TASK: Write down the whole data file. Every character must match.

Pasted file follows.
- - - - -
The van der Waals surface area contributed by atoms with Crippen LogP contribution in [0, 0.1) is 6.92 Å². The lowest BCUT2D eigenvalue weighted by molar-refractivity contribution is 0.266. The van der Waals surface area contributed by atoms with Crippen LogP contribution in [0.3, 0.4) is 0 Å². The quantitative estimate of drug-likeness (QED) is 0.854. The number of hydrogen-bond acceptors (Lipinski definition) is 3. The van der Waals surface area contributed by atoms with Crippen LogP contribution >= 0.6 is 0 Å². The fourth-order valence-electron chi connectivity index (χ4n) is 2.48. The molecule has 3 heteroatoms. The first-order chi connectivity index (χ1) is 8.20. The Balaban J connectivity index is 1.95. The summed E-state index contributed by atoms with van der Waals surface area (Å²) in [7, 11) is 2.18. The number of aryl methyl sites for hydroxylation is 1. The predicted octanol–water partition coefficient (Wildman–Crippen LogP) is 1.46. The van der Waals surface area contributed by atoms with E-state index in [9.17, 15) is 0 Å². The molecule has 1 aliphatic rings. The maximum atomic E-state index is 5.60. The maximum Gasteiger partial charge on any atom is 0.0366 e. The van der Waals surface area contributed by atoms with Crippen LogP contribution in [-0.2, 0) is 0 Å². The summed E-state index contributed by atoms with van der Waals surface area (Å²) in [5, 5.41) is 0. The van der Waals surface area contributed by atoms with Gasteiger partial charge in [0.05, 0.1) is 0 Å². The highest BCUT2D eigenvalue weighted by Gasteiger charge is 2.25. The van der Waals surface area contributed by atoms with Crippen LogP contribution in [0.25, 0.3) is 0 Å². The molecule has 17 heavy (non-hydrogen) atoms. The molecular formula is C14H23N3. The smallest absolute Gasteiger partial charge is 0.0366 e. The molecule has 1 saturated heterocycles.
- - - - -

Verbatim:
The van der Waals surface area contributed by atoms with Crippen LogP contribution in [0, 0.1) is 6.92 Å². The lowest BCUT2D eigenvalue weighted by molar-refractivity contribution is 0.266. The van der Waals surface area contributed by atoms with Crippen LogP contribution in [0.3, 0.4) is 0 Å². The quantitative estimate of drug-likeness (QED) is 0.854. The number of hydrogen-bond acceptors (Lipinski definition) is 3. The van der Waals surface area contributed by atoms with Crippen LogP contribution >= 0.6 is 0 Å². The fourth-order valence-electron chi connectivity index (χ4n) is 2.48. The molecule has 3 heteroatoms. The first-order chi connectivity index (χ1) is 8.20. The Balaban J connectivity index is 1.95. The summed E-state index contributed by atoms with van der Waals surface area (Å²) in [7, 11) is 2.18. The number of aryl methyl sites for hydroxylation is 1. The predicted octanol–water partition coefficient (Wildman–Crippen LogP) is 1.46. The van der Waals surface area contributed by atoms with E-state index in [9.17, 15) is 0 Å². The molecule has 1 aliphatic rings. The maximum atomic E-state index is 5.60. The maximum Gasteiger partial charge on any atom is 0.0366 e. The van der Waals surface area contributed by atoms with Crippen LogP contribution in [-0.2, 0) is 0 Å². The summed E-state index contributed by atoms with van der Waals surface area (Å²) in [5, 5.41) is 0. The van der Waals surface area contributed by atoms with Gasteiger partial charge in [0.05, 0.1) is 0 Å². The highest BCUT2D eigenvalue weighted by Gasteiger charge is 2.25. The van der Waals surface area contributed by atoms with Crippen LogP contribution in [0.25, 0.3) is 0 Å². The molecule has 17 heavy (non-hydrogen) atoms. The molecular formula is C14H23N3. The smallest absolute Gasteiger partial charge is 0.0366 e. The molecule has 1 saturated heterocycles.